I’m interested in hearing others thoughts on the kind of lenses you use to shoot. For the past year I’ve shot with the Canon 24-70 2.8 L lens on the 5DM2 and the 5D. Before that I split time between the Canon 24-105 4.0L IS and the Tamron 17-50 2.8 on a 30D. I think all have been great, although the Tamron is a touch slower focusing…although both 5Ds are pitifully slow in low light. (I also have a Tamron 70-200 2.8 which is the slowest focusing of all my lenses, and a Canon 50mm 1.4.) That slowness on the 5Ds is a big part of what led me to replacing my old 5D with the 7D (and all the focusing issues and trips to the repair center it entailed, although I think it’s finally fixed; even after a month I’m still leery of giving it a final thumbs up even though it probably is fine now).
One thing’s for sure, the 24-70 and the 7D don’t seem to like each other. While it focuses well at 50mm to 70mm, at 24mm it tends to be out of focus (it works great on the 5DM2 at all lengths). I brought my Tamron 17-50 out of retirement for a test run and it seemed to do pretty good. But one thing that’s really been in the back of my mind is Image Stabilization; none of my current lens lineup has it (I sold the 24-105 4.0 IS to finance getting the 24-70). I’ve considered switching back to the 24-105 but now that I’ve got a 7D I’m considering instead either the 17-50 2.8 IS or the 15-85 IS…although I wouldn’t be able to use either on the 5DM2.
So I’ve rented the 15-85 IS. After a few preliminary test shots at home it seems great; will find out more in the field this weekend on a couple of shoots. The main downsides are that it’s not a vaunted L lens nor a fixed aperture (as you zoom from 15 to 85 the aperture narrows from 3.5 to 5.6, or more than twice as less light reaches the sensor with the corresponding increase in the depth of field), although it is a more expensive lens than two of Canon’s own L lenses (the 70-200 f4 and the 17-40 f4).
But I got to thinking about how I shoot. The majority of pro photogs rely (I imagine) on prime lenses. They deliver superb quality and open WAY wide open to up to f1.2 (or up to 8 times more light than a lens at 5.6). But I’ve never been much of a fixed length shooter and have always felt constrained by not being able to zoom in and out as I like, which is why I always get ansty to remove the 50mm whenever I’m using it (“Okay, did I get the shot I want? Good, let’s switch back to the 24-70 and relax and have fun now”). Same feeling I had when I owned a 10-22 ultra wide lens, or rented the 17-40 or 16-35 and tried using either as an ultrawide lens on my 5DM2.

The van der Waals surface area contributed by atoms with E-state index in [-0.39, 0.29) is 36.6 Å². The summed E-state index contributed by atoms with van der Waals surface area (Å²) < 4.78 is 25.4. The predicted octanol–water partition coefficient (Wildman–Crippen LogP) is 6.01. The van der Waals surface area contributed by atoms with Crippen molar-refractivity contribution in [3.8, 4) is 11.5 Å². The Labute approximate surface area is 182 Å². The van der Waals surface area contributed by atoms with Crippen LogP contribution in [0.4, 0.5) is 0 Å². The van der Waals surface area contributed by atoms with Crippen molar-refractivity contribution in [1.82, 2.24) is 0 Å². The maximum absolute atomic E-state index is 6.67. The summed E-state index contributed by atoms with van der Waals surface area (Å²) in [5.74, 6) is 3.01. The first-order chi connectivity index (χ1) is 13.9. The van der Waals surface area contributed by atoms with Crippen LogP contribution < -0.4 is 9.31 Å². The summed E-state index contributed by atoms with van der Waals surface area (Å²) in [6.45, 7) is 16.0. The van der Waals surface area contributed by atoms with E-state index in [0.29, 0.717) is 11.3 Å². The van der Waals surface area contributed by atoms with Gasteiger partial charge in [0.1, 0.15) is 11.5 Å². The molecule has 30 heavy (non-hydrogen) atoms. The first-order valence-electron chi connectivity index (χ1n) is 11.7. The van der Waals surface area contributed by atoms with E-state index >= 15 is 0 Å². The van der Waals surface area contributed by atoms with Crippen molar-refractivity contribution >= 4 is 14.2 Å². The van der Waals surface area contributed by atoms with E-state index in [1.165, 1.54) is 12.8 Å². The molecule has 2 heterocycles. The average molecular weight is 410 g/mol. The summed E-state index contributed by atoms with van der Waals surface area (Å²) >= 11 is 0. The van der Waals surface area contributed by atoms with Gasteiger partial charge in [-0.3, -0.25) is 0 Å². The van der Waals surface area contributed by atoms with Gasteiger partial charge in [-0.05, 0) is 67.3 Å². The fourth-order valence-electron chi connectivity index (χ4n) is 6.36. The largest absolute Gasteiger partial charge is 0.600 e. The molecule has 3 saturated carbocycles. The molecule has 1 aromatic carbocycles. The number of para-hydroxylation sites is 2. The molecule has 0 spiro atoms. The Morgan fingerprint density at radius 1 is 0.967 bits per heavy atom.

But the 15-85 IS. Same feeling I had as when I rented the 24-105 again for my 5DM2. LOVED the flexibility and convenience of being able to zoom in and out at such a great range. Almost enough to overlook not being able to open up the aperture to 2.8. Damn close. Sometimes I still think about it. I think I can live with a zoom lens not going to 2.8. If I like the 15-85 after this weekend I might follow through and sell my Tamron 17-50 to help pay for one and use my 7D more often (remember I got the 7D for it’s better autofocusing system, and if I can finally accept that Canon’s repair center really did fix my copy this time it may become my lead camera, at least for party pics).
When I shoot party pics I like to drag the shutter…as low as 1/8 to 1/15 if I can get away with it. Image Stabilization will enable me to do that with greater confidence as opposed to not having it and hoping the flash freezes the main subject enough that any camera shake is negligible with the 24-70. Another thing I realized is that in shooting group pics, usually from five to seven feet away, it’s just not viable to shoot at 2.8 (let alone anything faster) because inevitably somebody in the shot, usually someone at one of the ends, is going to be out of focus, so I’ve found myself setting my aperture to 4.0 or 5.6 or even 8.0…so the main point of having a 2.8 is kind of moot (and even a cheaper consumer lens produces good quality stopped down). And having to drag the shutter to compensate is alleviated by IS, to say nothing of cranking up the ISO to 1600 or even more (which I’ve lived off of since the Rebel XT) to help out. (Although I’ve recently settled on staying at 1600 if I can help it, even though the 5DM2 in particular is really good at 3200 and even 6400.)
So I’m going to find out for sure this weekend just how well the 15-85 IS works out on the 7D. Should be interesting.
UPDATE: Well, as it turns out I just can’t live without a fixed 2.8 on my zoom lens. While the range on the 15-85 was fine, it drove me up the wall to be stopped down at 5.6 zoomed in. While my reasoning above in support of the 15-85 bore out somewhat (shooting groups at smaller apertures), being able to open up to 2.8 for ambient shots without switching lenses is critical for me. So after I sent the 15-85 back I subsequently rented the Canon 17-55 2.8 IS and so far it’s awesome. And I realized that if it’s just an indivual or even a couple, I can shoot them at 2.8 and if I mind my depth of field they can both still be in focus (ie, keep them on the same focal plane). And the bokeh on the 17-55 is gorgeous. Chances are I will also rent the Tamron 17-50 2.8 VC (Tamron’s version of image stabilization) to compare. I’d prefer the Canon, but it’s nearly twice as much ($1100+) as the Tamron (about $620).